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SAN FRANCISCO — Nvidia’s new set-top console turns up the juice over other Android boxes.

Graphics chip company Nvidia announced its Shield Android TV Console at a press conference at the 2015 Game Developers Conference this evening. The Tegra X1-powered set-top device runs Android apps and streams high-end games at 1,080p over Nvidia’s Grid cloud system, making for a highly capable gaming solution. Its $200 price point squeezes into a sweet spot between the low-powered $100 set-top boxes such as Ouya and Amazon’s Fire TV and the current generation of game consoles, and if it works as advertised, it could disrupt both ends of the console industry — a business that researcher Jon Peddie Research says hit $67 billion in 2014. The system is part of a long-term strategy by Nvidia to shift from just supplying graphics chips to providing actual gaming products for enthusiasts.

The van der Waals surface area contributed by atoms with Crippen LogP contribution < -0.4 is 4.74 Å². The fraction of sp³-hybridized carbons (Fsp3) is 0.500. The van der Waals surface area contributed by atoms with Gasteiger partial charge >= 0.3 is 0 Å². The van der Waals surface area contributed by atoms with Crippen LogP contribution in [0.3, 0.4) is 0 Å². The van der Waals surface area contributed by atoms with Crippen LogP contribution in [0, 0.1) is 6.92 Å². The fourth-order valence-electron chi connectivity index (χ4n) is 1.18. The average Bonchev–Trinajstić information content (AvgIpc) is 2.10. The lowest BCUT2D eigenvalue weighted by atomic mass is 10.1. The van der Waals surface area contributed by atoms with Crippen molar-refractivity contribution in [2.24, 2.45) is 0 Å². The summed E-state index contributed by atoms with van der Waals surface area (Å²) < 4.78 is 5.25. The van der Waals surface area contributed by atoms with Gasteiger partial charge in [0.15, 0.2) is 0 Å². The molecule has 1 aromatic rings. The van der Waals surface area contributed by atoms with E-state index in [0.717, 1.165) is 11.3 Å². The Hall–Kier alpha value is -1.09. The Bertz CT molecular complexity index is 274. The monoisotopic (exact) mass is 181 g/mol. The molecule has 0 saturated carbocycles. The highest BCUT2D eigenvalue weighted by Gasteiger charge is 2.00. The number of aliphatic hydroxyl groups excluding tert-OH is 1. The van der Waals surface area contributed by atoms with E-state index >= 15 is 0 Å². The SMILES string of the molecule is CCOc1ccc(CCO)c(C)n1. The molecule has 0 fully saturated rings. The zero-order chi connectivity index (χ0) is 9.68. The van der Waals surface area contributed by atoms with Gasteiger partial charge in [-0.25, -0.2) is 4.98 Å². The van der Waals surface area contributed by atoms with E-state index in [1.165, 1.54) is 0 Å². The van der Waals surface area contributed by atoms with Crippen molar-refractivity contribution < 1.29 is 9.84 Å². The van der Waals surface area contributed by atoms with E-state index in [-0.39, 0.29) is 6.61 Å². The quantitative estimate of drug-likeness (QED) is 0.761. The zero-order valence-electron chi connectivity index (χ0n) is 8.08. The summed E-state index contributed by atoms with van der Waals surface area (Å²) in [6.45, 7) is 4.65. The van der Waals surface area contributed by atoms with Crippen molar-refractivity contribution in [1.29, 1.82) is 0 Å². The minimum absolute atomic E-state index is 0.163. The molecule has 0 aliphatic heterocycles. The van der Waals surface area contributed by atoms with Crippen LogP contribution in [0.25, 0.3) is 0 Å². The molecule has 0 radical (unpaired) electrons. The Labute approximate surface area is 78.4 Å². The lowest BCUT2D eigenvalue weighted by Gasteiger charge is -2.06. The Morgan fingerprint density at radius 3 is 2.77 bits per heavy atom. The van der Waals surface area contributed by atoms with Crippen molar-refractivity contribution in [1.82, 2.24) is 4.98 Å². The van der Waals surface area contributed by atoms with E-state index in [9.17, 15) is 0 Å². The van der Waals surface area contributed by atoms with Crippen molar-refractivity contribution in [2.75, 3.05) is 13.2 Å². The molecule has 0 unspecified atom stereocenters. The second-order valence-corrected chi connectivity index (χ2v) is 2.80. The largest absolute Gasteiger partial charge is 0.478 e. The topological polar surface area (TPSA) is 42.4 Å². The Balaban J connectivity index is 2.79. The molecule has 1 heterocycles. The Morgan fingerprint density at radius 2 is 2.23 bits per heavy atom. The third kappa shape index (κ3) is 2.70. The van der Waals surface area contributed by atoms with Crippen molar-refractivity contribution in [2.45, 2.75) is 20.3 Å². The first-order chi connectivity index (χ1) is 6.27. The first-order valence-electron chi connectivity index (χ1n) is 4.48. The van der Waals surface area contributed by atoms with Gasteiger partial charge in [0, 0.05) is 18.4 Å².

Nvidia will launch Shield TV in May with a base subscription and a premium subscription — which gives access to triple-A games.


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Of course, the Shield will also support controller-friendly Android titles. For control, the Shield TV is compatible with its predecessor, the Shield handheld, as well as its own controllers.

It runs games in 1,080p. During the demo, it ran Doom 3 BFG Edition, Borderlands: The PreSequel, and Crysis 3 natively. Nvidia plans to launch it with 50 games in its Shield store. It streams from Grid at 1,080p, too, but that is a “premium” service.

Shield TV also does streaming video, with up to 4K support for popular video services. It also works with Google’s Chromecast media streaming technology.

“I believe that someday everybody is going to want a smart television experience,” said CEO Jen-Hsun Huang at the press conference. “This is likely a multibillion dollar market.”


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